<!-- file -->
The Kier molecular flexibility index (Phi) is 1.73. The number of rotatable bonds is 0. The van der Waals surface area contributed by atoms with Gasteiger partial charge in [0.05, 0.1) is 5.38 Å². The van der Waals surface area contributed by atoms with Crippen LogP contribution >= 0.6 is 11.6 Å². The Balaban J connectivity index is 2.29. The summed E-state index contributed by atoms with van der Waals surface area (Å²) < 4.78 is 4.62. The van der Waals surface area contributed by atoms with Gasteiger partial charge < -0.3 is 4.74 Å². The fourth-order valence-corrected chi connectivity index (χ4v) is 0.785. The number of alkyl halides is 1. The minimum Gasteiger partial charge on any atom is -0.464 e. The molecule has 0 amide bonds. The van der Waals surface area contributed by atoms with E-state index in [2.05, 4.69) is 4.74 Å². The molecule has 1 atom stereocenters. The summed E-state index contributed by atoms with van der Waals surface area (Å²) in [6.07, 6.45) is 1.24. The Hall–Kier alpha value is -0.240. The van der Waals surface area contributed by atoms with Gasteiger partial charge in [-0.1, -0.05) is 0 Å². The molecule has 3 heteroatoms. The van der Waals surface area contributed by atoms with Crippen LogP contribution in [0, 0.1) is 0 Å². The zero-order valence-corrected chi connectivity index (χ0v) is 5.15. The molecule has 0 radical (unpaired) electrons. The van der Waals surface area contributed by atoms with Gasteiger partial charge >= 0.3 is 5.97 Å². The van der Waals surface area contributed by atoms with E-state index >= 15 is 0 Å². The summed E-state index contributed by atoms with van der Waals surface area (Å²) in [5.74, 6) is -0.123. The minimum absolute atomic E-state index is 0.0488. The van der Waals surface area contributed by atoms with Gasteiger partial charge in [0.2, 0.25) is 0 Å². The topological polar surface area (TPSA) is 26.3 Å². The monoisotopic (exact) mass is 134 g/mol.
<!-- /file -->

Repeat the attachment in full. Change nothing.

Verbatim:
The Kier molecular flexibility index (Phi) is 1.73. The number of rotatable bonds is 0. The van der Waals surface area contributed by atoms with Gasteiger partial charge in [0.05, 0.1) is 5.38 Å². The van der Waals surface area contributed by atoms with Crippen LogP contribution >= 0.6 is 11.6 Å². The Balaban J connectivity index is 2.29. The summed E-state index contributed by atoms with van der Waals surface area (Å²) < 4.78 is 4.62. The van der Waals surface area contributed by atoms with Gasteiger partial charge < -0.3 is 4.74 Å². The fourth-order valence-corrected chi connectivity index (χ4v) is 0.785. The number of alkyl halides is 1. The minimum Gasteiger partial charge on any atom is -0.464 e. The molecule has 0 amide bonds. The van der Waals surface area contributed by atoms with E-state index in [2.05, 4.69) is 4.74 Å². The molecule has 1 atom stereocenters. The summed E-state index contributed by atoms with van der Waals surface area (Å²) in [6.07, 6.45) is 1.24. The Hall–Kier alpha value is -0.240. The van der Waals surface area contributed by atoms with Gasteiger partial charge in [-0.1, -0.05) is 0 Å². The molecule has 3 heteroatoms. The van der Waals surface area contributed by atoms with Crippen LogP contribution in [0, 0.1) is 0 Å². The zero-order valence-corrected chi connectivity index (χ0v) is 5.15. The molecule has 0 radical (unpaired) electrons. The van der Waals surface area contributed by atoms with Gasteiger partial charge >= 0.3 is 5.97 Å². The van der Waals surface area contributed by atoms with E-state index >= 15 is 0 Å². The summed E-state index contributed by atoms with van der Waals surface area (Å²) in [5.74, 6) is -0.123. The minimum absolute atomic E-state index is 0.0488. The van der Waals surface area contributed by atoms with Gasteiger partial charge in [0.2, 0.25) is 0 Å². The topological polar surface area (TPSA) is 26.3 Å². The monoisotopic (exact) mass is 134 g/mol.